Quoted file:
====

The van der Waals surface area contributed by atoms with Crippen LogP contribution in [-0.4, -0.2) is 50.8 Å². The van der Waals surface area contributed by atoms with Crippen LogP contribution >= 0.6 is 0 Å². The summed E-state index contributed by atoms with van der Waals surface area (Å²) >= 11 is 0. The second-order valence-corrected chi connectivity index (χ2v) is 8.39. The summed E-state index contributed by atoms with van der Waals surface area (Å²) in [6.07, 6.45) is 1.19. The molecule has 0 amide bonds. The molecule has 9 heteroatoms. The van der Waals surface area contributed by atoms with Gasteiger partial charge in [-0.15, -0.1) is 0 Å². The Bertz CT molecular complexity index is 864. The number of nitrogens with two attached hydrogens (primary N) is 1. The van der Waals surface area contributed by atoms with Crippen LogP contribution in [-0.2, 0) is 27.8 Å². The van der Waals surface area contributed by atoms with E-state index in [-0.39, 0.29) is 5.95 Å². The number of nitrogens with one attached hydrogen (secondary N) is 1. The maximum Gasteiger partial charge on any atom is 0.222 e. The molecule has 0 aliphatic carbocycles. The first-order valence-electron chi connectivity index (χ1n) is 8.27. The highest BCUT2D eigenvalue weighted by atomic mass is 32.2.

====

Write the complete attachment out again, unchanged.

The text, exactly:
The van der Waals surface area contributed by atoms with Crippen LogP contribution in [-0.4, -0.2) is 50.8 Å². The van der Waals surface area contributed by atoms with Crippen LogP contribution >= 0.6 is 0 Å². The summed E-state index contributed by atoms with van der Waals surface area (Å²) >= 11 is 0. The second-order valence-corrected chi connectivity index (χ2v) is 8.39. The summed E-state index contributed by atoms with van der Waals surface area (Å²) in [6.07, 6.45) is 1.19. The molecule has 0 amide bonds. The molecule has 9 heteroatoms. The van der Waals surface area contributed by atoms with Gasteiger partial charge in [-0.15, -0.1) is 0 Å². The Bertz CT molecular complexity index is 864. The number of nitrogens with two attached hydrogens (primary N) is 1. The van der Waals surface area contributed by atoms with Crippen LogP contribution in [-0.2, 0) is 27.8 Å². The van der Waals surface area contributed by atoms with E-state index in [-0.39, 0.29) is 5.95 Å². The number of nitrogens with one attached hydrogen (secondary N) is 1. The maximum Gasteiger partial charge on any atom is 0.222 e. The molecule has 0 aliphatic carbocycles. The first-order valence-electron chi connectivity index (χ1n) is 8.27. The highest BCUT2D eigenvalue weighted by atomic mass is 32.2.